That attempts by those of us who wish to change our democracy to one of direct democracy face a fight with our political elite, one which we readily recognize, is again illustrated by A.V. Dicey. In 1915, in the Introduction to Law of the Constitution, 8th ed  (London: Macmillan 1915 p.c.), he wrote:

“It is certain that no man who is really satisfied with the working of our party system will ever look with favour on an institution which aims at correcting the vices of party government.”

Rhetorical question I know, but are we still in doubt that our political elite are content with the existing party system. one which really does place them as participants of the current system of democratised dictatorship?

All believers in the system of direct democracy believe, as do I, that the only truly democratic way to make decisions on public policy is by the full, direct and unmediated participation of all the electorate. It is they who should set the agenda, discuss the issues and determine the policies. All things considered, any indirect form of participation, such as decisions by elected representatives without recourse to the electorate, cannot be fully democratic. Did not Dicey, by inference, state that it is not Parliament that is sovereign, but the people?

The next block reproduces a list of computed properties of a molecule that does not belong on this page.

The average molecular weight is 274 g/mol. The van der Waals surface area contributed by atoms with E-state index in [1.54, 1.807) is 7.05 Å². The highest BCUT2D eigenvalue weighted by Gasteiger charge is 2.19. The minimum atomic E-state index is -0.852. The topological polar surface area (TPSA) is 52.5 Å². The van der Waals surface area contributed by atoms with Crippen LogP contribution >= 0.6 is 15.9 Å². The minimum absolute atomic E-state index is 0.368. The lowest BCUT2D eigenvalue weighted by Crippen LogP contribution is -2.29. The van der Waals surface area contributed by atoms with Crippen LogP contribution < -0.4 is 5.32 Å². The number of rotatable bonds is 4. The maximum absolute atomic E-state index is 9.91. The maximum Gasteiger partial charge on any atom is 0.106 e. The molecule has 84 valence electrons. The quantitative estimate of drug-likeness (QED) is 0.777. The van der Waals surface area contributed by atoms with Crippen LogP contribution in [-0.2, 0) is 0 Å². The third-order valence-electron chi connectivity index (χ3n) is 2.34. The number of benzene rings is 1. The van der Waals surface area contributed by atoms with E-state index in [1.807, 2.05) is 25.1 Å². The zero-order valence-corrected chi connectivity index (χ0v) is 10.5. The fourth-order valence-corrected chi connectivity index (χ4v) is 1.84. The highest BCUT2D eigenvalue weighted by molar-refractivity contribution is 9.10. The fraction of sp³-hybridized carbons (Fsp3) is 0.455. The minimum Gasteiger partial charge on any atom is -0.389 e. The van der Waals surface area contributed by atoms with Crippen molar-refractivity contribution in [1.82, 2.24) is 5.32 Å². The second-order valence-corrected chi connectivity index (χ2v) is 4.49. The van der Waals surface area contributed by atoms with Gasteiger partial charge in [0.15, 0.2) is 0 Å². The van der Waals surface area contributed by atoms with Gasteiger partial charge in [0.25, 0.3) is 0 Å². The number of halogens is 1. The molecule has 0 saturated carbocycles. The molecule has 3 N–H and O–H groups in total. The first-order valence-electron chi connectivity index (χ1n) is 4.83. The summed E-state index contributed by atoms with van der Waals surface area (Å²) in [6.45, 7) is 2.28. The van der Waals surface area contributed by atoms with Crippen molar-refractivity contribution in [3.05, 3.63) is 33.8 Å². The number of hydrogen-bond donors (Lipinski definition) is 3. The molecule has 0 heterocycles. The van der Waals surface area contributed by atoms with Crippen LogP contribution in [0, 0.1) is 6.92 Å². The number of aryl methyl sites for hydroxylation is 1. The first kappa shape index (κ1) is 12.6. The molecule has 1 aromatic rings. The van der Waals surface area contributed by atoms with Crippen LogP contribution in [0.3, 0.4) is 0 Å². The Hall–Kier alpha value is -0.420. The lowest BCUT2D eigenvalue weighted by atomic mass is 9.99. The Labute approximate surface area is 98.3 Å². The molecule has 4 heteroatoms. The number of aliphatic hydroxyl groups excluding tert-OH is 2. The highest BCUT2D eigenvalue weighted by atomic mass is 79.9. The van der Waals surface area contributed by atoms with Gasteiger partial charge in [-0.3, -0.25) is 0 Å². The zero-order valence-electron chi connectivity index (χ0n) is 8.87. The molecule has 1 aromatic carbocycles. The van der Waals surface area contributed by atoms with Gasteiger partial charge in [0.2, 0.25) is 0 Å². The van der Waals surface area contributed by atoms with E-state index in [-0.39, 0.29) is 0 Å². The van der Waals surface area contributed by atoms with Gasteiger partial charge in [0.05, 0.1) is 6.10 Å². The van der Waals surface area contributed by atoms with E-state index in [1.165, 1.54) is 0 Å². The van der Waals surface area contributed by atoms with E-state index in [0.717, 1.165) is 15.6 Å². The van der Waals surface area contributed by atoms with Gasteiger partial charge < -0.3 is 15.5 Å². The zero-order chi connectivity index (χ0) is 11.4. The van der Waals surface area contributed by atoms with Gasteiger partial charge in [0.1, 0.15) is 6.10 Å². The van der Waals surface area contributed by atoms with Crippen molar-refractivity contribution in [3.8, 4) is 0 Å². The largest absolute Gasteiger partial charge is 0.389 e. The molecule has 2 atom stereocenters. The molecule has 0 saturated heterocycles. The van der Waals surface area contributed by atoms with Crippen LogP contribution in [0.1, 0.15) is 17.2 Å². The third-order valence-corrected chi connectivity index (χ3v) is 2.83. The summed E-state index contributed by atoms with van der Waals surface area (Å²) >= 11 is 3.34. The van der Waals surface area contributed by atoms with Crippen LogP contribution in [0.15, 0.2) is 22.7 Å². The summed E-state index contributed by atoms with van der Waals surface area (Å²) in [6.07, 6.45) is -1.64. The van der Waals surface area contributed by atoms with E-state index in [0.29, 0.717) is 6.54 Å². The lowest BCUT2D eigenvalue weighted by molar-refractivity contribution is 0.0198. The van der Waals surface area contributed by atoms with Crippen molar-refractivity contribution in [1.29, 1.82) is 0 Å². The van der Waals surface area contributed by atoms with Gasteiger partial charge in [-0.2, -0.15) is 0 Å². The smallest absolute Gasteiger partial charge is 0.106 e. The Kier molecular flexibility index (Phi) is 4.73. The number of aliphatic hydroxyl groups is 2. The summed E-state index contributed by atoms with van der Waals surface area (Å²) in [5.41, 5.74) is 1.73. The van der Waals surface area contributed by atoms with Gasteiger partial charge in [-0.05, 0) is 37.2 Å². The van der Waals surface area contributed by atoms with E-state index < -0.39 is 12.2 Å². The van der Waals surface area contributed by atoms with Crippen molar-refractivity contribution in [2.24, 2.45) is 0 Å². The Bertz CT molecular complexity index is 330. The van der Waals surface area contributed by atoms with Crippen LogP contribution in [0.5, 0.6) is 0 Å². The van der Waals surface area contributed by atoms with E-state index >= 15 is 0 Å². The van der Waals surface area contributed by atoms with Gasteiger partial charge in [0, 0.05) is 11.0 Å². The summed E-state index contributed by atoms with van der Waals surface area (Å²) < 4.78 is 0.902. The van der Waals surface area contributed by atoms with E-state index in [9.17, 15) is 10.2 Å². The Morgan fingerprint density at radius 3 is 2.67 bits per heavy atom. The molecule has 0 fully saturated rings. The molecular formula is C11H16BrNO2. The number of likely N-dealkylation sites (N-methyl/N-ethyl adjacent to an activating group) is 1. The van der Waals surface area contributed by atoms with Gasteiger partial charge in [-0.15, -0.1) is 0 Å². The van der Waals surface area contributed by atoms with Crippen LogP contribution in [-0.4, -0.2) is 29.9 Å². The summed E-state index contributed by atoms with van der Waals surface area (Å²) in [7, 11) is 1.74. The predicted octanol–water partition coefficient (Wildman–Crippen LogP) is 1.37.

Addendum: Being constrained by limited battery life, in view of my power outage, it is acknowledged that this article is incomplete where detail is concerned however I felt it worth publishing in order to provoke further discussion among my readership – and hopefully beyond.